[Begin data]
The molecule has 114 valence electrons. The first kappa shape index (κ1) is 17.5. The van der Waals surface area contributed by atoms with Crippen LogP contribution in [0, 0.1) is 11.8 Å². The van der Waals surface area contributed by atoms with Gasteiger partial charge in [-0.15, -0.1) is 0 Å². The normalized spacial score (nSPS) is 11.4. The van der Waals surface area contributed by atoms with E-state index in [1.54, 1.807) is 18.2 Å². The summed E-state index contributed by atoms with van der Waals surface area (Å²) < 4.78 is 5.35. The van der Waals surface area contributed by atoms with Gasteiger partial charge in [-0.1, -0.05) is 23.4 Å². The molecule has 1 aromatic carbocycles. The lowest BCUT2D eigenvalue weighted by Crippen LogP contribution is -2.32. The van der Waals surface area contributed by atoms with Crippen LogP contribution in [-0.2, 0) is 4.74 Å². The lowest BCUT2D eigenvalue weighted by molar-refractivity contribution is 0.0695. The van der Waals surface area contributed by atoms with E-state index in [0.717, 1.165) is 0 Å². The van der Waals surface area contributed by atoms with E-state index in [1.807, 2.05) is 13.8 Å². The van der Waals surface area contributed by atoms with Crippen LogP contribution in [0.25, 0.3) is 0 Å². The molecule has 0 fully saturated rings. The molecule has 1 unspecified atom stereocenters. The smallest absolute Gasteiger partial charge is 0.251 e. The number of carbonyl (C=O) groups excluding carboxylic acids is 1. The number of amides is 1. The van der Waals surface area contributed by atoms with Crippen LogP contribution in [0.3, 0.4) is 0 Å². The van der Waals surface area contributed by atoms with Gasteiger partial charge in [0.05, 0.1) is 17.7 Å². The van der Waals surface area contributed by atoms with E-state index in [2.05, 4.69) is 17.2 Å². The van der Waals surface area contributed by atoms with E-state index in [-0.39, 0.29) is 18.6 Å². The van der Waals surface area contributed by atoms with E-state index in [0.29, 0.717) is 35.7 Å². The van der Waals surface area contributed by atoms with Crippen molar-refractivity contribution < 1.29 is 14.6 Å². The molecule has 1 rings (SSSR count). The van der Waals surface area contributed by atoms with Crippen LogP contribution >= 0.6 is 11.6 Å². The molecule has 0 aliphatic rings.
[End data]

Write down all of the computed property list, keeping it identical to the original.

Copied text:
The molecule has 114 valence electrons. The first kappa shape index (κ1) is 17.5. The van der Waals surface area contributed by atoms with Crippen LogP contribution in [0, 0.1) is 11.8 Å². The van der Waals surface area contributed by atoms with Gasteiger partial charge in [-0.15, -0.1) is 0 Å². The normalized spacial score (nSPS) is 11.4. The van der Waals surface area contributed by atoms with E-state index in [1.54, 1.807) is 18.2 Å². The summed E-state index contributed by atoms with van der Waals surface area (Å²) < 4.78 is 5.35. The van der Waals surface area contributed by atoms with Gasteiger partial charge in [-0.1, -0.05) is 23.4 Å². The molecule has 1 aromatic carbocycles. The lowest BCUT2D eigenvalue weighted by Crippen LogP contribution is -2.32. The van der Waals surface area contributed by atoms with Crippen LogP contribution in [-0.2, 0) is 4.74 Å². The lowest BCUT2D eigenvalue weighted by molar-refractivity contribution is 0.0695. The van der Waals surface area contributed by atoms with E-state index in [0.717, 1.165) is 0 Å². The van der Waals surface area contributed by atoms with E-state index in [1.807, 2.05) is 13.8 Å². The van der Waals surface area contributed by atoms with Crippen LogP contribution in [0.25, 0.3) is 0 Å². The molecule has 0 fully saturated rings. The molecule has 1 unspecified atom stereocenters. The smallest absolute Gasteiger partial charge is 0.251 e. The number of carbonyl (C=O) groups excluding carboxylic acids is 1. The number of amides is 1. The van der Waals surface area contributed by atoms with Crippen LogP contribution in [0.3, 0.4) is 0 Å². The van der Waals surface area contributed by atoms with Gasteiger partial charge in [0.05, 0.1) is 17.7 Å². The van der Waals surface area contributed by atoms with E-state index in [2.05, 4.69) is 17.2 Å². The van der Waals surface area contributed by atoms with E-state index in [-0.39, 0.29) is 18.6 Å². The van der Waals surface area contributed by atoms with E-state index in [0.29, 0.717) is 35.7 Å². The van der Waals surface area contributed by atoms with Crippen molar-refractivity contribution < 1.29 is 14.6 Å². The molecule has 1 rings (SSSR count). The van der Waals surface area contributed by atoms with Crippen LogP contribution >= 0.6 is 11.6 Å². The molecule has 0 aliphatic rings.